Norwich scientists urge local MPs to back People's Vote

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A large number of researchers in Norwich have signed and sent a letter to the nine Members of Parliament for the Norwich and Norfolk region, highlighting their concerns about the prospect of Brexit.

Infographic depicting 246 scientists backing the people's vote

At the time of writing, the letter has been signed by 246 scientists from three of the Research Institutes on the Norwich Research Park.

The letter highlights the disadvantages of the current deal that has been negotiated by the UK government with the European Union, and how this will damage the ability of the Norwich Research Park to recruit and retain the international talent that it needs to remain at the forefront of scientific discovery.

The letter also points to the even more serious consequences of a no-deal Brexit, which would lead to huge disruption in international trade and widespread chaos. Importantly, it would also see the UK crashing out of scientific collaborative programmes funded by the European Commission, including the highly prestigious European Research Council (ERC) which awards grants to Europe’s very top researchers.

Scientists across the Norwich Research Park have won substantial European funding, which reflects the quality of science carried out in Norwich. Importantly, many of the scientists holding this funding are international scientists who have moved to Norwich because of its vibrant research culture and the high quality of its scientific institutions.

Speaking about the letter, one of the organising signatories, TSL Executive Director, Professor Nick Talbot said “Norwich is a world-leading research centre that has attracted some of the finest minds from across the world, including many from European Union countries. The prospect of Brexit has deeply unsettled many staff and students, not only those from Europe, but all of our international scientists. They have made their homes in the UK because it has a friendly, open and inclusive society where science is valued. Their confidence in this has been shaken and Brexit will lead to many staff leaving. We can already see the effect in recruitment.”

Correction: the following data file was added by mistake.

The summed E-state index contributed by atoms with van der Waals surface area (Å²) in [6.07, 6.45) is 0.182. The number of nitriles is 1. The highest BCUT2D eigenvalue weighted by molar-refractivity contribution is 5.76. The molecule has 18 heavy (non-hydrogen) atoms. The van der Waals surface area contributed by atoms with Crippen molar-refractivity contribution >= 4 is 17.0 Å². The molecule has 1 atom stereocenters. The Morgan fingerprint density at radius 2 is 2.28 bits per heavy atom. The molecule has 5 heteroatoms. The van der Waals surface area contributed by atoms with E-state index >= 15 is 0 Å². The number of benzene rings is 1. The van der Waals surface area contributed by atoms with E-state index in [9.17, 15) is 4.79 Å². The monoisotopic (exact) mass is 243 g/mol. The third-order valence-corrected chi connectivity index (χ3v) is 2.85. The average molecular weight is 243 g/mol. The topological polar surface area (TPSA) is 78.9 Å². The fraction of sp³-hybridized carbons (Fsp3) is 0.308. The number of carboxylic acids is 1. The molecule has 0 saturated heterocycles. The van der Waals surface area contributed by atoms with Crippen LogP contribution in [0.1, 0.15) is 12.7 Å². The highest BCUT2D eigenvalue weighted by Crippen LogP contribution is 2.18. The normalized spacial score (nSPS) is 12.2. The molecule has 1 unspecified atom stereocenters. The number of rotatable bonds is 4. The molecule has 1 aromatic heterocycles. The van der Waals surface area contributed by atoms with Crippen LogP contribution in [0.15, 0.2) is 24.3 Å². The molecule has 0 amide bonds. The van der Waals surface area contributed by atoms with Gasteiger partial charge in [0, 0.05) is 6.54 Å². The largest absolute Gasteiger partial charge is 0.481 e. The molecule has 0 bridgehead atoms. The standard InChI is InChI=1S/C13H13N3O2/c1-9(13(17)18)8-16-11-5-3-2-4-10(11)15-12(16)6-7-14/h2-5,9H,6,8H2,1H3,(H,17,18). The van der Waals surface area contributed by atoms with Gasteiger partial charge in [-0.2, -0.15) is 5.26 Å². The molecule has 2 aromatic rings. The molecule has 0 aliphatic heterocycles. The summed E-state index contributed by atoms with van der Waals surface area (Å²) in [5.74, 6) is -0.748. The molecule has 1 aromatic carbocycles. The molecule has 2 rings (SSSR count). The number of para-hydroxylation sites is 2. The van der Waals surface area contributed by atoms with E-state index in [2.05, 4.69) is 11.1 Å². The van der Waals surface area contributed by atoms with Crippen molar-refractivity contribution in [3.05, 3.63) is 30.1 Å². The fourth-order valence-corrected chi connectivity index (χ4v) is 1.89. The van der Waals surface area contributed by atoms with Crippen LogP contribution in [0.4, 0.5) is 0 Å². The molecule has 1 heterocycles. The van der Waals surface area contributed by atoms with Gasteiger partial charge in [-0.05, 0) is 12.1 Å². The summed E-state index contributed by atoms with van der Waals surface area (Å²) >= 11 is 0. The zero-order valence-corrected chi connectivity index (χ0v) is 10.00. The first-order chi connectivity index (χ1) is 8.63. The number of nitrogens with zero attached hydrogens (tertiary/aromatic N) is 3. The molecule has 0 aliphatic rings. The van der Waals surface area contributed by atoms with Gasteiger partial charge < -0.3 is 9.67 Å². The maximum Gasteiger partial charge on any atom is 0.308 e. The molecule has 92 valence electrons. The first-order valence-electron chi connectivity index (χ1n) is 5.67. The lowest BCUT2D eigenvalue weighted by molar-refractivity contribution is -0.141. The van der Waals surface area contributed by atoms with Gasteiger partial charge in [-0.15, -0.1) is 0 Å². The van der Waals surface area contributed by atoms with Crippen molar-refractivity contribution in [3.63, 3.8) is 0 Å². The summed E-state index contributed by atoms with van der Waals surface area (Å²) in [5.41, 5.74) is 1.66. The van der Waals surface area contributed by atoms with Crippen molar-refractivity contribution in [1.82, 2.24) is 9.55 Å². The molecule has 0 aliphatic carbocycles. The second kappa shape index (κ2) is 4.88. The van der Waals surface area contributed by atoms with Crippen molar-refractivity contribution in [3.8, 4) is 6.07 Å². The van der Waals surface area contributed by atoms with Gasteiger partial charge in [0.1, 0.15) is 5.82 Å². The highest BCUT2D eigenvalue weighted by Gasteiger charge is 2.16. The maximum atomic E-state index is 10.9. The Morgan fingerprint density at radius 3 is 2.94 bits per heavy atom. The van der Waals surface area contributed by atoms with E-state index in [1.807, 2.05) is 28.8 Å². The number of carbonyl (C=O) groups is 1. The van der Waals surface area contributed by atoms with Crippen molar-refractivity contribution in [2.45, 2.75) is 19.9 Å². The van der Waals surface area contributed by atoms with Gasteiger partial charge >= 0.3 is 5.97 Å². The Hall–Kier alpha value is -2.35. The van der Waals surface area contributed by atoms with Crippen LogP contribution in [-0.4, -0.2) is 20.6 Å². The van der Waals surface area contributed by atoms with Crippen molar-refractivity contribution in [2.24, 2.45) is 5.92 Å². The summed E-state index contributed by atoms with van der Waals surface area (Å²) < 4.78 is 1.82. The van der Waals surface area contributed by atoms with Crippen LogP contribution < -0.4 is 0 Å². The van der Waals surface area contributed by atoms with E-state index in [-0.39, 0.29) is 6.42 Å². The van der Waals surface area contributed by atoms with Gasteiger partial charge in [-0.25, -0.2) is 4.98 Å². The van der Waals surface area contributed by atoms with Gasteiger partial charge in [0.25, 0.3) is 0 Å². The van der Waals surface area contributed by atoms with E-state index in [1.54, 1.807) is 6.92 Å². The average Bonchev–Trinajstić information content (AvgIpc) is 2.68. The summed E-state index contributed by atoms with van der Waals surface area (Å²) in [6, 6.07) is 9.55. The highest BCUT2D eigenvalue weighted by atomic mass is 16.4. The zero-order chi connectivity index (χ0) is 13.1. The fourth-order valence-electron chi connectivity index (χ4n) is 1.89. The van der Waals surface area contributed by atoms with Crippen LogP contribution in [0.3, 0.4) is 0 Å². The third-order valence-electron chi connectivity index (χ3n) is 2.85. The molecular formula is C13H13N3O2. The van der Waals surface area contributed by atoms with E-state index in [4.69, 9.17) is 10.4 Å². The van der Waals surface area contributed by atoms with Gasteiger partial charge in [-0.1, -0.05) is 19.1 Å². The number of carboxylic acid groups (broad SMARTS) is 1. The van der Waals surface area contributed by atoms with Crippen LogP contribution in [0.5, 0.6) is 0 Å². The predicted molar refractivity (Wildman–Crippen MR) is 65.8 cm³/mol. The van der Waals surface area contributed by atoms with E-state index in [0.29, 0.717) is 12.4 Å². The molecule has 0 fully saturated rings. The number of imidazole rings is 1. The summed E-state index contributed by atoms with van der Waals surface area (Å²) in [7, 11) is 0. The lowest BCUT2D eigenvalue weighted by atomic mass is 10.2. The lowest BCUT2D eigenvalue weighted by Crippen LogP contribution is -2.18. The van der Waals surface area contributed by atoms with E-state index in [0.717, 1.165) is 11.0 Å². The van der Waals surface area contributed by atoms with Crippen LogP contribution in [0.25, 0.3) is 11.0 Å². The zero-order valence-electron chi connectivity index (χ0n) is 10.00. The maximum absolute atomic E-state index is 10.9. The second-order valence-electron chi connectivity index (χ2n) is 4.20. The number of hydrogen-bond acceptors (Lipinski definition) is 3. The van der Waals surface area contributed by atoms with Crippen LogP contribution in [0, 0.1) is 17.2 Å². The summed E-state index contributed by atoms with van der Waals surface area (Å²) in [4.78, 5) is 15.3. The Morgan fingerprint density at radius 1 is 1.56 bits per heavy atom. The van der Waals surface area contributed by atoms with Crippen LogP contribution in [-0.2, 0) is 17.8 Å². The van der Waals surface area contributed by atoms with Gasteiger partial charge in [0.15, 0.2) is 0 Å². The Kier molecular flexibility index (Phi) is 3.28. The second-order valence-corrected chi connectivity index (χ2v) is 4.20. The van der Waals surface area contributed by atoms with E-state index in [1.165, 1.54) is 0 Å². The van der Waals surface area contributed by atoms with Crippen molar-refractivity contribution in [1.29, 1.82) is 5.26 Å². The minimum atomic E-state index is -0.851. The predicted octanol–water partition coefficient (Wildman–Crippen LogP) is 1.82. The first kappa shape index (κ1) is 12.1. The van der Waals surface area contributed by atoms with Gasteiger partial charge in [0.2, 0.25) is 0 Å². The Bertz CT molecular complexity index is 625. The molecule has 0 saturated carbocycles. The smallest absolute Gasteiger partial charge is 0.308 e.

The Norwich Research Park contributes hugely to the economy of Norwich. Some 3,000 scientists work on the site, making it one of the largest scientific centres anywhere. Recently, 10 scientists from Norwich were named on a list of the world’s most influential scientists, consistently publishing papers in the top 1% most highly cited studies.

Professor Talbot added “Many of our staff feel really strongly about Brexit, which they view as the wrong choice for the UK. Science is an international endeavour and raising barriers to movement of scientists at any level will harm discovery and the economic benefits that come from science. Job creation across Norfolk during the next century will depend on the knowledge economy and scientific discoveries made now are absolutely key to this region’s future prosperity”.